The Other Side Of Power

(An assignment for a writing class has made me explore different essays and ideas and here is a small result of what I’ve been reading)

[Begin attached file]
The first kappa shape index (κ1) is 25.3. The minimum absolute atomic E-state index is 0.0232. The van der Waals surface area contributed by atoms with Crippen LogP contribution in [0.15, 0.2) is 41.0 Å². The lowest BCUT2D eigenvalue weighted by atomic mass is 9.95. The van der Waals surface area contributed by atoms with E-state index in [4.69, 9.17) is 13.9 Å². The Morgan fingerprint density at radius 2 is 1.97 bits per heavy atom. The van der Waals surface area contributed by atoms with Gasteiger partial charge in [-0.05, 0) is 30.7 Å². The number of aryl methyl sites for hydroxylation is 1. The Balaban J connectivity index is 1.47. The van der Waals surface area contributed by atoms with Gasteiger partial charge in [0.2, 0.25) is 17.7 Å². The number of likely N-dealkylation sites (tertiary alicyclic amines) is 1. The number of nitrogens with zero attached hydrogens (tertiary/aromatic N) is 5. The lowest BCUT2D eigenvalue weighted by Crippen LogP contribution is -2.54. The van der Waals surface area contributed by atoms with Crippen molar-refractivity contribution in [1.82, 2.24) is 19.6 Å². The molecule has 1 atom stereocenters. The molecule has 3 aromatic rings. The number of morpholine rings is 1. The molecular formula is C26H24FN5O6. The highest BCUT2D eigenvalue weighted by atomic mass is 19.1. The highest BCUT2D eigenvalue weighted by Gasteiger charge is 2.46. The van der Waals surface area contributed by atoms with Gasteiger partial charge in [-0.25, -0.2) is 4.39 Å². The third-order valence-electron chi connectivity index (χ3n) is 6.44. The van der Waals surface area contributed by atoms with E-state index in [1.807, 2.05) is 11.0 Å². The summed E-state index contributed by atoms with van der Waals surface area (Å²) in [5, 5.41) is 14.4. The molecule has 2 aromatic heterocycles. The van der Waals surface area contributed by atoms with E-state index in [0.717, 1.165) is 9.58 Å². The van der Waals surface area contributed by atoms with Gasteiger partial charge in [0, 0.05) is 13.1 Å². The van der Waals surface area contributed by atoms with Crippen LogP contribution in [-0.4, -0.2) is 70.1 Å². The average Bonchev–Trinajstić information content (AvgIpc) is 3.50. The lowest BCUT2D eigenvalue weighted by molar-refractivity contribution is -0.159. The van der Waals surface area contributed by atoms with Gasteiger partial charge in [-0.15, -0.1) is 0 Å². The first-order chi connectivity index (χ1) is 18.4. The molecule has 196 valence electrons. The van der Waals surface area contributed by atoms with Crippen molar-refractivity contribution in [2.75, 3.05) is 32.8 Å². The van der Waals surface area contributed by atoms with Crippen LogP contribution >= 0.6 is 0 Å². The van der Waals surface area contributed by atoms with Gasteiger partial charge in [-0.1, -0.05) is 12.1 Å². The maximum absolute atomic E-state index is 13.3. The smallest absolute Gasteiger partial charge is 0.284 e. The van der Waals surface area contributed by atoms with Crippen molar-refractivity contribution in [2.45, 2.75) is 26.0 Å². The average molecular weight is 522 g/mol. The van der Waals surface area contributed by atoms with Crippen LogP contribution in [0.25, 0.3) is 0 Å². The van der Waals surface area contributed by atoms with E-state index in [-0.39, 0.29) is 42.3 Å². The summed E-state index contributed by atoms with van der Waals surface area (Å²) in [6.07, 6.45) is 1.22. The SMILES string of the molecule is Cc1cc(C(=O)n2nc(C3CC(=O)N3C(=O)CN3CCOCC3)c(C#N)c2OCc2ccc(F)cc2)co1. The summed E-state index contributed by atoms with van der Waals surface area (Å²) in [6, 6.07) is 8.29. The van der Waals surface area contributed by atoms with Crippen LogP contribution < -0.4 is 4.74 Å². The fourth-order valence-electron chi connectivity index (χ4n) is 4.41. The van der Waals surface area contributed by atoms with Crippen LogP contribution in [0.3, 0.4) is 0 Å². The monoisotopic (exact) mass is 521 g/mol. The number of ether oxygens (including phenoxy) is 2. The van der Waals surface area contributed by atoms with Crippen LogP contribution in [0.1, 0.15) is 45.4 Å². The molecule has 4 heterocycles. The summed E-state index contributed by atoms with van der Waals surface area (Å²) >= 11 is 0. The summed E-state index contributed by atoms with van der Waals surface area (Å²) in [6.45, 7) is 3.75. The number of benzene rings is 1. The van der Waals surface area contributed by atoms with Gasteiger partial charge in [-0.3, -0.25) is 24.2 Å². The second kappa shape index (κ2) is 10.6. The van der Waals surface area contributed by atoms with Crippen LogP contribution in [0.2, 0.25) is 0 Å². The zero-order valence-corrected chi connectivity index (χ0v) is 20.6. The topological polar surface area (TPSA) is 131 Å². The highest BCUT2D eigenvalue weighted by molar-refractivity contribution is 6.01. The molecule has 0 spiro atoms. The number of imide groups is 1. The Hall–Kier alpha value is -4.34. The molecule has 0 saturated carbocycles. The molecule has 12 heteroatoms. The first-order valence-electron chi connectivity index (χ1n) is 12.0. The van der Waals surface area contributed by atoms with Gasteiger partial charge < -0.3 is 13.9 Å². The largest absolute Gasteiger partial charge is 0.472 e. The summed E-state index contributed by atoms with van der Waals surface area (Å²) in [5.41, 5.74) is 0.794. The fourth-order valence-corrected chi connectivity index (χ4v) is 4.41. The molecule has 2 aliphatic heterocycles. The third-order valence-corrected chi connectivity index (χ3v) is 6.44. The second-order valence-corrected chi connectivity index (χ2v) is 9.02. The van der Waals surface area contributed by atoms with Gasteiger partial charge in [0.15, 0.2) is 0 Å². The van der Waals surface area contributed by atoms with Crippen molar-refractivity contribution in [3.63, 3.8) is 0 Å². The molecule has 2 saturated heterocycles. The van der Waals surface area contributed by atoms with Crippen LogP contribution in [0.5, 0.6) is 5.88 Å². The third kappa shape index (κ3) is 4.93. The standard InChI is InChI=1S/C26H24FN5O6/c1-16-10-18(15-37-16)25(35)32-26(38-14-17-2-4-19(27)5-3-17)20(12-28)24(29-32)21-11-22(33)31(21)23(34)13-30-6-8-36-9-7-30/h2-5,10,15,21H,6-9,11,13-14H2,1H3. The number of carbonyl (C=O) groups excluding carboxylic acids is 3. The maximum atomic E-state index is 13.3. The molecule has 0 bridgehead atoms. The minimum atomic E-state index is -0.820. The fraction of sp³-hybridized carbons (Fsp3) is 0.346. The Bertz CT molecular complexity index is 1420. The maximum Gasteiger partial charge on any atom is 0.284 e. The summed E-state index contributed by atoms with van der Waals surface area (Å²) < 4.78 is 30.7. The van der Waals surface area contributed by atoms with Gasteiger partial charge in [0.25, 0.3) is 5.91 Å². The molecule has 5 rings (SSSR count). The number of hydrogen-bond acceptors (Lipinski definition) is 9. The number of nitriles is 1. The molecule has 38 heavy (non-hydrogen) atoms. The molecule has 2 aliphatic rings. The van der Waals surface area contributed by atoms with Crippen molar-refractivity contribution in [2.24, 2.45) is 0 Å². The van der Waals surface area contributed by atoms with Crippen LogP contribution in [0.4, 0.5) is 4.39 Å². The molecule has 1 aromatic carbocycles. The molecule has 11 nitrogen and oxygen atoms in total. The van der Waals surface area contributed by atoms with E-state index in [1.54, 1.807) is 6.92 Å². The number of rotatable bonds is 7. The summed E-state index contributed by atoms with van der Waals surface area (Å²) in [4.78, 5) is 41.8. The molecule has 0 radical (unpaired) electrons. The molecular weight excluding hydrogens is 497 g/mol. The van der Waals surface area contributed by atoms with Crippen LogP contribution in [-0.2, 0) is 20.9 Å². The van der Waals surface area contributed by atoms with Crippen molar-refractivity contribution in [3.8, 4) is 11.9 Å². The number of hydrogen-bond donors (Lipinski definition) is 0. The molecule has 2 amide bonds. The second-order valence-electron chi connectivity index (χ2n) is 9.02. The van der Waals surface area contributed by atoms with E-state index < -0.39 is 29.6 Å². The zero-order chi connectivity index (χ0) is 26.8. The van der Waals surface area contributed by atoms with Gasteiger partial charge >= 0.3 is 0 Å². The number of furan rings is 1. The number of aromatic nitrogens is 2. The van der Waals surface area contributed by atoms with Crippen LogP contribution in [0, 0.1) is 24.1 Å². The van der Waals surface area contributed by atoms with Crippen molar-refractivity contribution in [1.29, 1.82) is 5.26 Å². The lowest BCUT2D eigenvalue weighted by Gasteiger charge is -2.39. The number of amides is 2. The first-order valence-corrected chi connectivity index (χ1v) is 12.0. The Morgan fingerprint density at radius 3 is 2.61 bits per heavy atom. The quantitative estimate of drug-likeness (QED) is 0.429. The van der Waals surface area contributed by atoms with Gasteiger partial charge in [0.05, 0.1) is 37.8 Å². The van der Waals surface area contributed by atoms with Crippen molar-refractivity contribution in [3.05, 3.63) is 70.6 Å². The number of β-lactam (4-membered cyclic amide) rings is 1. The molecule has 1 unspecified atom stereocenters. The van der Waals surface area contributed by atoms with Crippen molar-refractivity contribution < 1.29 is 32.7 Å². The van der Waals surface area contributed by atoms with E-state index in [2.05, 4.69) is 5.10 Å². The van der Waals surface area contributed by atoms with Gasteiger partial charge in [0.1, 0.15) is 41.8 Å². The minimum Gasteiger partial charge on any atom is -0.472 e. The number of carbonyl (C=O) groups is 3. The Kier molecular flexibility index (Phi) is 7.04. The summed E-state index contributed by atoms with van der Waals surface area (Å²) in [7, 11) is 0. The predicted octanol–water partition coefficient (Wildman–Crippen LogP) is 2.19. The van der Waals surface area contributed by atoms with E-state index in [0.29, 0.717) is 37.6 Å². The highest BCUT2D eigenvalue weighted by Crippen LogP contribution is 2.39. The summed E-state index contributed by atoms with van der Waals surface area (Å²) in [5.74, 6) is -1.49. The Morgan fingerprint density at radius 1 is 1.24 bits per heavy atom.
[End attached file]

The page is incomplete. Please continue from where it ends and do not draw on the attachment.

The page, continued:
The gangster’s ‘moll’ is a fascinating subject. The intensity and passion in her love for somebody who doesn’t follow conventional standards of morality, for somebody who is a bad guy has intrigued me ever since I can remember. She loves him. She hates him. She is consumed by her own turbulent emotions, poignantly caught in the last scene from Kurbaan (2009), where Avantika is complicit in her terrorist husband, Ehsaan’s death. Clinging lovingly to him as he lives his last moments, she asks him his real name. The reply frustrates her and she pushes him in hatred. He had lied to her about his name along with other things. The gangster’s moll is not envied by anyone. She is detested by most. Her thoughts are taken for granted and she lives alone in her own tumult, hating most the man she loves the most. The seemingly ‘arrogant’ newcomer who settles down immediately and begins impressing all teachers and acing all exams is an object of envy and at times, hatred. However, he is scared and trying to look confident. He overdoes the acting and begins to look arrogant. An ordinary British officer in the colonial Raj suffered due to his position. He was disturbed and aghast at the workings of the colonial rule but hated by the natives because he was a representation of the same. It is that feeling of power that has been an object of fantasy for many. We desire it, we love it, we envy it, we hate it. Of course, we acknowledge that with power comes responsibility and theirs is a tough job, but we don’t know or read about their moments of loneliness, moments of frustration, moments when they rue the day they ever took up the job, moments when they want to quit, to escape.